07 June 2013

[logo] Dagen H, or, The Day Sweden Went From Left-to-Right

2939.There are some things that seem such commonplace verities that I at one time personally took them as read, permanent, non-changing, understood.

Like driving on the right. The rule of the road.

Not that such things are unchangeable (I once thought national boundaries were set in stone as well, then started reading, as a neat thing, about the great World War 2) but they are glacially slow to change. And the rule of the road would be one. Americans drive on the right; Americans have always driven on the right.

Well, yes, and no. When America was a British colony, as it happens, the Rule of the Road was stay on the left. This was the rule until sometime in the 1780s. So, things do change, but I didn't think this happened in the modern times, and certainly not during my lifetime … but then, I just found out I was wrong about that, too. Up until September 1967, Swedes drove on the left - in contrast to their sister nations on the Scandinavian peninsula, which drove on the right, which tended to cause confusion and the occasional accident at Sweden's land borders with Finland and Norway.

I'll not at this time explore why the Swedes resisted the change for so long or whether or not this was an improvement in safety over historial ways; I'll leave that to someone else. Suffice it to say that it took four years of public relations and one memorable Sunday in late 1967 to synch Sweden with her neighbors. For what its worth, it happened, and the Kingdom exists today, still cranking out Volvos and bland Europop and whatever else it is that Swedes do. They seem fine. Cracked (strange to think that, in the latter day, I'd be learning my history from the website descended from the poor relation to Mad Magazine, but these are interesting times) displays the merry chaos on this page, which published a photo from the 3rd of September 1967, a day known as Dagen H.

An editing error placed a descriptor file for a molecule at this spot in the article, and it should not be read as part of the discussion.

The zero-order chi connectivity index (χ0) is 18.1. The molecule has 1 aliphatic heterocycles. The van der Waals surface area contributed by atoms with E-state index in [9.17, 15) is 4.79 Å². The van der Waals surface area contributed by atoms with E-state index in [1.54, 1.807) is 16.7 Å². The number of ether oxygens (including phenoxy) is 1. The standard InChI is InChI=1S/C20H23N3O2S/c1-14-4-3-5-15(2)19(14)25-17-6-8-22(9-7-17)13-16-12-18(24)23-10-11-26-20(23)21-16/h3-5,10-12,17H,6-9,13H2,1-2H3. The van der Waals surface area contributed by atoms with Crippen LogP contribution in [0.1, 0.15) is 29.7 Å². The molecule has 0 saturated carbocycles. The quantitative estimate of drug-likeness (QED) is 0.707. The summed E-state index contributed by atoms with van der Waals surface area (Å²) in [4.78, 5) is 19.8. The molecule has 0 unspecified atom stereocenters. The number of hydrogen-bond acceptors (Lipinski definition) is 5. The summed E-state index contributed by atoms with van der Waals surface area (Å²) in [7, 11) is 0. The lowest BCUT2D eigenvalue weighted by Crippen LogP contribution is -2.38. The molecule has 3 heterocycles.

Dagen H translates to H-Day, and the H is short for Hogertrafikomlaggningen, or Swede for right-hand traffic driving. And, to communicate the change, a suitable logo - appearing on everything, reportedly, from t-shirts to coffee mugs to cute ladies' undies, went public. Here it is

This piece of clever design speaks for itself. The way the letter H is recast as a sort of expressway diagram I find particularly impressive. The date is expressed in the style we Americans have come to interpret as a typically European one: day-month-day, with a period delimiter rather than a slash (we would write that 9/3/1967, they, 3.9.1967).

The type is particularly beguiling, with a hand-constructed look to it.

It's a clear lesson in clever communication, and, as such things are wont to do, works on multiple levels without being too proud about it. Definitely a win.

(H/T to Scott Sanford who showed this to me over on the Book'o'Face)

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